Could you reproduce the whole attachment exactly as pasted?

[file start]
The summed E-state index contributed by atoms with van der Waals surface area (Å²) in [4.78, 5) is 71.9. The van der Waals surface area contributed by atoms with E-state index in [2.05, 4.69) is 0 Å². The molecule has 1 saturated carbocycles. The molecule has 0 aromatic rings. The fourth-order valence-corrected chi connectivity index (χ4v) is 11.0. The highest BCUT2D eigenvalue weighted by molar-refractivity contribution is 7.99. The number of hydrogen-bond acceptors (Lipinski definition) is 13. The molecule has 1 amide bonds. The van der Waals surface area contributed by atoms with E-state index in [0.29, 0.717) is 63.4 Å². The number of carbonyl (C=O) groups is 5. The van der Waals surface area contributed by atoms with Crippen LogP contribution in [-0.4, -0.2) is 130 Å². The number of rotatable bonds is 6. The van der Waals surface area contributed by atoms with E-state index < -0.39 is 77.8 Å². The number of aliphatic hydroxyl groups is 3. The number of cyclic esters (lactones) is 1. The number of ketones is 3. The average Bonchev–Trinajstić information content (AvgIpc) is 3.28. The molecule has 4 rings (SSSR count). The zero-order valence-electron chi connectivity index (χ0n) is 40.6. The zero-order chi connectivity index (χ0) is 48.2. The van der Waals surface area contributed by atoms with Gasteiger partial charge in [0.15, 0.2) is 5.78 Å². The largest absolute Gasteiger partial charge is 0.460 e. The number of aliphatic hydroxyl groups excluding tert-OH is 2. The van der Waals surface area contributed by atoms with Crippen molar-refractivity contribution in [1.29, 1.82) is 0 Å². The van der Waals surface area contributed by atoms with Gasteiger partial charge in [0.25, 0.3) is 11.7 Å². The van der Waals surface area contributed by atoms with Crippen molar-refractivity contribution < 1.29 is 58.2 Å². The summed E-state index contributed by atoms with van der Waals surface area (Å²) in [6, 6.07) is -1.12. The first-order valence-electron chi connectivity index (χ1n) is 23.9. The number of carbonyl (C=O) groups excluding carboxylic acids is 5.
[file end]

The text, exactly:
The summed E-state index contributed by atoms with van der Waals surface area (Å²) in [4.78, 5) is 71.9. The van der Waals surface area contributed by atoms with E-state index in [2.05, 4.69) is 0 Å². The molecule has 1 saturated carbocycles. The molecule has 0 aromatic rings. The fourth-order valence-corrected chi connectivity index (χ4v) is 11.0. The highest BCUT2D eigenvalue weighted by molar-refractivity contribution is 7.99. The number of hydrogen-bond acceptors (Lipinski definition) is 13. The molecule has 1 amide bonds. The van der Waals surface area contributed by atoms with E-state index in [0.29, 0.717) is 63.4 Å². The number of carbonyl (C=O) groups is 5. The van der Waals surface area contributed by atoms with Crippen LogP contribution in [-0.4, -0.2) is 130 Å². The number of rotatable bonds is 6. The van der Waals surface area contributed by atoms with E-state index < -0.39 is 77.8 Å². The number of aliphatic hydroxyl groups is 3. The number of cyclic esters (lactones) is 1. The number of ketones is 3. The average Bonchev–Trinajstić information content (AvgIpc) is 3.28. The molecule has 4 rings (SSSR count). The zero-order valence-electron chi connectivity index (χ0n) is 40.6. The zero-order chi connectivity index (χ0) is 48.2. The van der Waals surface area contributed by atoms with Gasteiger partial charge in [0.15, 0.2) is 5.78 Å². The largest absolute Gasteiger partial charge is 0.460 e. The number of aliphatic hydroxyl groups excluding tert-OH is 2. The van der Waals surface area contributed by atoms with Crippen molar-refractivity contribution in [1.29, 1.82) is 0 Å². The van der Waals surface area contributed by atoms with Gasteiger partial charge in [0.25, 0.3) is 11.7 Å². The van der Waals surface area contributed by atoms with Crippen molar-refractivity contribution < 1.29 is 58.2 Å². The summed E-state index contributed by atoms with van der Waals surface area (Å²) in [6, 6.07) is -1.12. The first-order valence-electron chi connectivity index (χ1n) is 23.9. The number of carbonyl (C=O) groups excluding carboxylic acids is 5.